As I started looking through Jack’s website, I thought he had it well organized, and all of his buttons on the top right-hand side took me to where it needed to go. However, while going through his site, I saw how his “Home” page flips through different photos that he has taken. This shows his authenticity because the pictures he provides have been taken by himself. In addition, the way he has his website is structured it is easy for others to use.


When I came across the “through my eye” page, it brought me back to one of the required readings that our Professor provided in week 5. In the article “Digital gardens let you cultivate your little bit of the internet | MIT Technology Review,” in the first paragraph, Sarah Garner expresses that her website didn’t feel like her. Garner then came up with an idea to create a page that involved what she was interested in. Jack’s “through my eye page” reflects your “Digital Garden.”

Social Media Integration

As I go through your website, adding your social media pages to your website would be beneficial. I assume you have Instagram, and if I am correct, you probably post more photos of nature, the city, and the water. I would love to see more of your work, you take amazing pictures, and others would enjoy seeing more. But, on the other hand, I could only review so much because you don’t have much posted on your website. I am sure there is a valid reason why you are behind on the assignments we are required to do, but once you are all up to date on the mini assignments, process posts, and peer reviews, your website will come to life. I believe in you; you have done a great job so far! Keep up the excellent work. PS- You should open your own restaurant and display your photography skills.

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Live Like Joao

Live Like Joao
Food, Places and Everything About My Life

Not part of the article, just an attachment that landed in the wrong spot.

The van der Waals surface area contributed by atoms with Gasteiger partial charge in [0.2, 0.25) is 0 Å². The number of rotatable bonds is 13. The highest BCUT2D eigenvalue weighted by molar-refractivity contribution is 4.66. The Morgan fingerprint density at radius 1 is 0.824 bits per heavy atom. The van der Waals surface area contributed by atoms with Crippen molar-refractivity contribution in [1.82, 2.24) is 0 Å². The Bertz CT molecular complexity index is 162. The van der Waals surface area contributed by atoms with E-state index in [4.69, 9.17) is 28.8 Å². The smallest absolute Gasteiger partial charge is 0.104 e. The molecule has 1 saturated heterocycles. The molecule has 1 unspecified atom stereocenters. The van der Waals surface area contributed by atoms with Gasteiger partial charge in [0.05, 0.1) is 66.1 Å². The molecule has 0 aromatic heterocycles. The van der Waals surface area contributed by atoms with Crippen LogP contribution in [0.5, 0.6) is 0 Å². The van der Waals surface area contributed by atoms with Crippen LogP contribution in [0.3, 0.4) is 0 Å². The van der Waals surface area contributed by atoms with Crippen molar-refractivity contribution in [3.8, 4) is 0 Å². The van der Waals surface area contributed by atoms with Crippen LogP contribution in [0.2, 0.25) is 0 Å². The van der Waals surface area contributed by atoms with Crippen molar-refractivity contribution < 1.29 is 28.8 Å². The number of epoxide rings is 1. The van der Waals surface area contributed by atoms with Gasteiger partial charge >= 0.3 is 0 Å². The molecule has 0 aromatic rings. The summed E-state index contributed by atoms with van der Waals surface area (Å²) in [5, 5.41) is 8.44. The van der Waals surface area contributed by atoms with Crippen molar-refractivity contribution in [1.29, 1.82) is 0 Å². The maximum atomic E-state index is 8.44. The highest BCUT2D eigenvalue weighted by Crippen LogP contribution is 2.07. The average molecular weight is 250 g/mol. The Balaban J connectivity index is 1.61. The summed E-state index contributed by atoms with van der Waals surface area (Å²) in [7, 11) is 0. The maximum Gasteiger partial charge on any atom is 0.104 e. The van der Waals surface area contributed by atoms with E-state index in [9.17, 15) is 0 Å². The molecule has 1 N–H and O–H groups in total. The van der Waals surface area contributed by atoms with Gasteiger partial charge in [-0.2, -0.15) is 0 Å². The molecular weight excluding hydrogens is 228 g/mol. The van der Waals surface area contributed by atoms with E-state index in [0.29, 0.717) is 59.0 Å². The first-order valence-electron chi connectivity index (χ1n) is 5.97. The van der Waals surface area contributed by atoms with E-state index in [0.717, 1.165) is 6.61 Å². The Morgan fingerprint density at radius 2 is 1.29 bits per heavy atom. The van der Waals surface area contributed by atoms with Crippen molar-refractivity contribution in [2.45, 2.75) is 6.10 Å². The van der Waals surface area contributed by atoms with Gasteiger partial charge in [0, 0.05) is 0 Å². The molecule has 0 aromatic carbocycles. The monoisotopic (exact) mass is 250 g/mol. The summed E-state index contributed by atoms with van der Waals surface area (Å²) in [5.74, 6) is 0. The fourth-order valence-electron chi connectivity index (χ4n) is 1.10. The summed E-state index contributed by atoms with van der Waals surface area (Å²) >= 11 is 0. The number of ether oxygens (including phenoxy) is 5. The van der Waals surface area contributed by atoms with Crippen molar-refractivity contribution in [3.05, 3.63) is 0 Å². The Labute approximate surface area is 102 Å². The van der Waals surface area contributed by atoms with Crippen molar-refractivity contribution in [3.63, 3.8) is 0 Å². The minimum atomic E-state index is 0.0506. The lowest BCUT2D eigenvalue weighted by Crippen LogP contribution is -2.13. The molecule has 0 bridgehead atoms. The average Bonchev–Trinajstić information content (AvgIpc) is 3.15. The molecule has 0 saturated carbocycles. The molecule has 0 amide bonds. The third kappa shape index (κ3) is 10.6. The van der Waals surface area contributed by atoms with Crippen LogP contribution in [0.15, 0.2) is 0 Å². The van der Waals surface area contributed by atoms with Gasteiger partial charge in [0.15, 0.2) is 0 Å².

*Above image taken from Live Like Joao’s Blog


Live like Joao offers a personable and candid approach to food blogging. When it comes to creating his new blog, Joao’s honesty is refreshing; while this may be a daunting new task, Joao invites his audience into his inner thoughts as he navigates the unfamiliar waters of WordPress. According to the screenshots from Amanda‘s first peer review, Joao has implemented a lot of her recommendations and suggestions. Already, Live Like Joao is starting to have synchronicity between the website’s appearance and the content. To properly unpack the different design elements in this blog, I will be focusing on two important design umbrellas: user experience (UX) and User Interface (UI).

User Experience

Travis Gertz’s 2015 Design Machines: How to survive in the digital Apocalypse explains the UX design as how the website works, as opposed to how it looks. A hyper-simplified breakdown of the UX design category would include layout, interaction, information architecture, wireframing, prototyping, research, and testing. At first glance, Live Like Joao seems to work pretty cohesively and sensibly. There are subtle cues throughout the blog that indicate where I should look or click. For example, both the BLOG and POSIEL tab on the top righthand menu have a little downwards arrow to indicate a drop-down menu. These exemplify what Victor Kaptelinin describes as affordances in his article The Encyclopedia of Human-Computer Interaction.